Islamabad: Neelofar Sherazi can turn bricks into rubble that too with just one strike of her right hand.
Neelofar, who hails from Battagram district in Mansehra, Khyber Pakhtunkhwa, currently lives in Islamabad. She attained Masters degrees in Chemistry and English, and teaches online.
Brick-breaking is her passion and she has been doing this since 2018. However, her formal practice started in November 2019.
Neelofar devotes around two hours every day to practice this art, which is not common in Pakistan, particularly among women.
Neelofar, 24, told Gulf News that as a child she used to be a shy girl and cried whenever someone bullied her.
“Whenever in class or playground someone intimidated me, I became so upset that I spent hours crying and rubbing my eyes and I did this so often that it damaged my retina and affected my eyesight.”
In order to overcome her fear of bullies, Neelofar resorted to learning how to break bricks, “something my family even my friends and colleagues had never heard of before.
“I want to make a world record of breaking seven blocks with a single strike,” she said. She can currently do five.
Neelofar received training from a Martial Arts veteran Master Chen in a local club of Islamabad. Describing Neelofar as an unusually strong-nerved, persistent athlete, Chen said she was doing great by practising daily without fail.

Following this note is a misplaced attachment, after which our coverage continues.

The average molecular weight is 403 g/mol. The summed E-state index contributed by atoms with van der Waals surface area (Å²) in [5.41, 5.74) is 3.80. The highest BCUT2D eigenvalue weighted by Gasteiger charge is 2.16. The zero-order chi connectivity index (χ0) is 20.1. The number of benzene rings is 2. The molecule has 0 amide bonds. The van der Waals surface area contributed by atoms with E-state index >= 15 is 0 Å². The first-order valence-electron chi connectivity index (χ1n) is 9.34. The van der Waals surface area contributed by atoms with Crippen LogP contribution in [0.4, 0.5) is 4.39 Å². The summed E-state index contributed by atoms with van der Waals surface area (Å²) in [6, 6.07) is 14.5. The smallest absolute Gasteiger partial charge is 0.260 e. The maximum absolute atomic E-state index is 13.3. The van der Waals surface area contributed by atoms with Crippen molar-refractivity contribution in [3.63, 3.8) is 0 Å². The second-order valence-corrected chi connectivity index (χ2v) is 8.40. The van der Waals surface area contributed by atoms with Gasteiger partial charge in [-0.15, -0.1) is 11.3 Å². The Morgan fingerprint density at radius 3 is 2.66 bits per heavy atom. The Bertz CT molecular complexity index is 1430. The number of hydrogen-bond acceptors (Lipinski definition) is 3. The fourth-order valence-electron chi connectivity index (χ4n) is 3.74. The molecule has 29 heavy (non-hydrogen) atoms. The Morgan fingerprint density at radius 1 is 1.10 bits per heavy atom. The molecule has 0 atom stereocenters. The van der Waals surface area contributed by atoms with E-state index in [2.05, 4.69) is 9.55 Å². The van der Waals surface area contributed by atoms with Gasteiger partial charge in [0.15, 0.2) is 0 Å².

“Her record is that of breaking 150 bricks in three minutes, something, we are proud of,” Chen said, adding “she has performed at various events and won wide applause.
“When she came to my training centre she was in a critical condition having had a recent eye surgery. Brick-breaking in a way gave her a new lease of life," he said.
“Pakistani bricks are different from the brick blocks that international martial arts athletes use for the purpose of making records, and I have asked Neelofar to practice breaking them as well,” Chen said.
Like Neelofar, her two sisters and two brothers are also highly educated and settled in their professions. Her father is a senior government officer and supports her in her endeavours.
About Pakistani women, Neelofar said they have great talent to make their mark in the world, “we only need to support and recognise their talent”.
Neelofar spends Sundays in kitchen, helping her mother in cooking. She is also a volunteer and works for social service and community development.